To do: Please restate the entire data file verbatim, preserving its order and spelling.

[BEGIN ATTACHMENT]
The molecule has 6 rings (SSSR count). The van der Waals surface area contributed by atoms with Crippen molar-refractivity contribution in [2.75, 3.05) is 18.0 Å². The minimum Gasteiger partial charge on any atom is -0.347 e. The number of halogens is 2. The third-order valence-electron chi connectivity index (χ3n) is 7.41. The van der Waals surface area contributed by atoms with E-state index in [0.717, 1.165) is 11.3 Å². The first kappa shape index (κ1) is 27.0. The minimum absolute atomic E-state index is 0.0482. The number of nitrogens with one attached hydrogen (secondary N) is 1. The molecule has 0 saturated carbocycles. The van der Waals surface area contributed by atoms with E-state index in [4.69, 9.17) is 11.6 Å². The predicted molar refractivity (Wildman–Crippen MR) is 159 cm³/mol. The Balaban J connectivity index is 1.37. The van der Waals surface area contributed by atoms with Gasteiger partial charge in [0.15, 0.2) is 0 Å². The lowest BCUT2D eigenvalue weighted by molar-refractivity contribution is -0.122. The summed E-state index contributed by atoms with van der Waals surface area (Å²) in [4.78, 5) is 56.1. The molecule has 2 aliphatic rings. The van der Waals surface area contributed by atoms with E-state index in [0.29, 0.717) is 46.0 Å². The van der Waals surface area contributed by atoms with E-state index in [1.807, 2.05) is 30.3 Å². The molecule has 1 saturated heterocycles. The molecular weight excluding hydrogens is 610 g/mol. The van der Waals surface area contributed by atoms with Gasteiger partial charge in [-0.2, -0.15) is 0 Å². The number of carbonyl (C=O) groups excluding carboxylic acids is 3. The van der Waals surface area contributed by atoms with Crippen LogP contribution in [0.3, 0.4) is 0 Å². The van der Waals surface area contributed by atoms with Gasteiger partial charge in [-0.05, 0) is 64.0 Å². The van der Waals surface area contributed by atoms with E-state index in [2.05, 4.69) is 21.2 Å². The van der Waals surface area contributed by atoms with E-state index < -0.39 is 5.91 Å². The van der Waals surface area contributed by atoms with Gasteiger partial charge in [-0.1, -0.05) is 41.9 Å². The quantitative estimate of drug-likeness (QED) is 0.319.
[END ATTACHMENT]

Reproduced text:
The molecule has 6 rings (SSSR count). The van der Waals surface area contributed by atoms with Crippen molar-refractivity contribution in [2.75, 3.05) is 18.0 Å². The minimum Gasteiger partial charge on any atom is -0.347 e. The number of halogens is 2. The third-order valence-electron chi connectivity index (χ3n) is 7.41. The van der Waals surface area contributed by atoms with E-state index in [0.717, 1.165) is 11.3 Å². The first kappa shape index (κ1) is 27.0. The minimum absolute atomic E-state index is 0.0482. The number of nitrogens with one attached hydrogen (secondary N) is 1. The molecule has 0 saturated carbocycles. The van der Waals surface area contributed by atoms with E-state index in [4.69, 9.17) is 11.6 Å². The predicted molar refractivity (Wildman–Crippen MR) is 159 cm³/mol. The Balaban J connectivity index is 1.37. The van der Waals surface area contributed by atoms with Gasteiger partial charge in [0.15, 0.2) is 0 Å². The lowest BCUT2D eigenvalue weighted by molar-refractivity contribution is -0.122. The summed E-state index contributed by atoms with van der Waals surface area (Å²) in [4.78, 5) is 56.1. The molecule has 2 aliphatic rings. The van der Waals surface area contributed by atoms with E-state index in [0.29, 0.717) is 46.0 Å². The van der Waals surface area contributed by atoms with E-state index in [1.807, 2.05) is 30.3 Å². The molecule has 1 saturated heterocycles. The molecular weight excluding hydrogens is 610 g/mol. The van der Waals surface area contributed by atoms with Gasteiger partial charge in [-0.2, -0.15) is 0 Å². The number of carbonyl (C=O) groups excluding carboxylic acids is 3. The van der Waals surface area contributed by atoms with Crippen LogP contribution in [0.3, 0.4) is 0 Å². The van der Waals surface area contributed by atoms with Gasteiger partial charge in [-0.05, 0) is 64.0 Å². The van der Waals surface area contributed by atoms with E-state index in [2.05, 4.69) is 21.2 Å². The van der Waals surface area contributed by atoms with E-state index < -0.39 is 5.91 Å². The van der Waals surface area contributed by atoms with Gasteiger partial charge in [-0.1, -0.05) is 41.9 Å². The quantitative estimate of drug-likeness (QED) is 0.319.